The question on everyone’s lips when a new piece of hardware comes out is this: Will it run DOOM? Many pieces of modern hardware have been coaxed into playing id Software’s 1993 classic, but there have always been some older machines that just didn’t have the power to do it. One of them has now been conquered though, and it’s a doozy. [Frenkel]’s Doom8088, as its name suggests, is a port of the game for the original PC and AT.
As can be seen in this gameplay video, it’s not always the slickest of gaming experiences. But it works, so the question is, how on earth can a machine that was below the spec of the original, run this game? The answer comes in it being a port of GBADoom for the Game Boy Advance, a platform with less memory than a DOS PC. It still relies on extensive hard disk access for every frame though, which leaves it snail-like.
We set out to install it ourselves on one of the web based PC emulators, but fell over on the size of the required Watcom installation. If any of you have the real thing lying around though, we’d love to hear about how the game performed in the comments.
While many Hackaday readers will have their own pieces of classic hardware lovingly preserved, it still remains that most of us get our fix of retro goodness through emulation. And while there are emulators aplenty for almost every platform imaginable, the world of emulation is never complete. Thus we’re happy to encounter a new player in the form of MartyPC, a cycle-accurate 8088 PC emulator written in Rust.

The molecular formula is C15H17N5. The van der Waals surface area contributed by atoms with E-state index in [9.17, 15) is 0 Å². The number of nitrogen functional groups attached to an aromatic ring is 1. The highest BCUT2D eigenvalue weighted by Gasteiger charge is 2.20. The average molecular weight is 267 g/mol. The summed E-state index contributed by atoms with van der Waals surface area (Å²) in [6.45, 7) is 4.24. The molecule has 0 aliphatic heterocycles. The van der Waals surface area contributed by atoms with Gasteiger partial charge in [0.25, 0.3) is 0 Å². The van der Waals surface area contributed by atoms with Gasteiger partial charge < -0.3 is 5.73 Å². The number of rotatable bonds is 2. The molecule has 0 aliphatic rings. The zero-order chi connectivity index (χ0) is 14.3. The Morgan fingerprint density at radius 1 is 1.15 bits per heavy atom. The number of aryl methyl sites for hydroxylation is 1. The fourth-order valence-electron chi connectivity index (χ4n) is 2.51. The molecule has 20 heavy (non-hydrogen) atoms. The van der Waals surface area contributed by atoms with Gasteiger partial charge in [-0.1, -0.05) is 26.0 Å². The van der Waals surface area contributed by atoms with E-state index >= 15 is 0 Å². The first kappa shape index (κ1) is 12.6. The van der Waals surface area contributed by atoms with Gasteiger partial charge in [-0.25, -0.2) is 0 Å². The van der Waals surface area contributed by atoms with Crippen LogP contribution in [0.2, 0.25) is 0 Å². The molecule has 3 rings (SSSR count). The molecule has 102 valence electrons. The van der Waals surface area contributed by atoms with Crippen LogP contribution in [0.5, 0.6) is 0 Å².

It’s a project that started only in April 2022, but alongside such in-depth processor support it has the full range of PC and XT peripherals including CGA and VGA cards to the extent that it will run even the most hardware-demanding demos. Below the break you can see it running the fiendishly hardware-specific PC demo Area 5150 — thought to be the first time an emulator has managed this task.
If there’s a snag it’s that the releases are so far Windows-only, though it’s claimed that it should also compile on other major platforms. There’s also a WebAssembly version, though sadly the link to it doesn’t work. We look forward to this emulator maturing, because we’re sure it will become a PC standby. After all, not everyone managed to snag one of the recent batch of new hardware.
[Mr. Green] built the device to help troubleshoot an x86 based firewall appliance that was having trouble. Like many x86 systems, it featured a Low Pin Count (LPC) bus which can be used to capture POST troubleshooting codes. By hooking up a Raspberry Pi Pico to the LPC bus on the firewall’s motherboard, it was possible to get it to display the POST error codes on some LEDs. This is of great use in the absence of a conventional PC speaker to sound the error out with beeps.
It’s not likely that we’ll talk about a new PC here at Hackaday because where’s the news in yet another commodity computer? But today along comes not one but two new PCs courtesy of the ever bounteous hall of wonders at AliExpress, that are unusual enough to take a look at. If you have around $250 to spare, you can have a brand new, made in 2023, 80386sx plamtop PC capable of running Windows 95, or an 8088 laptop for DOS. Just what on earth is going on?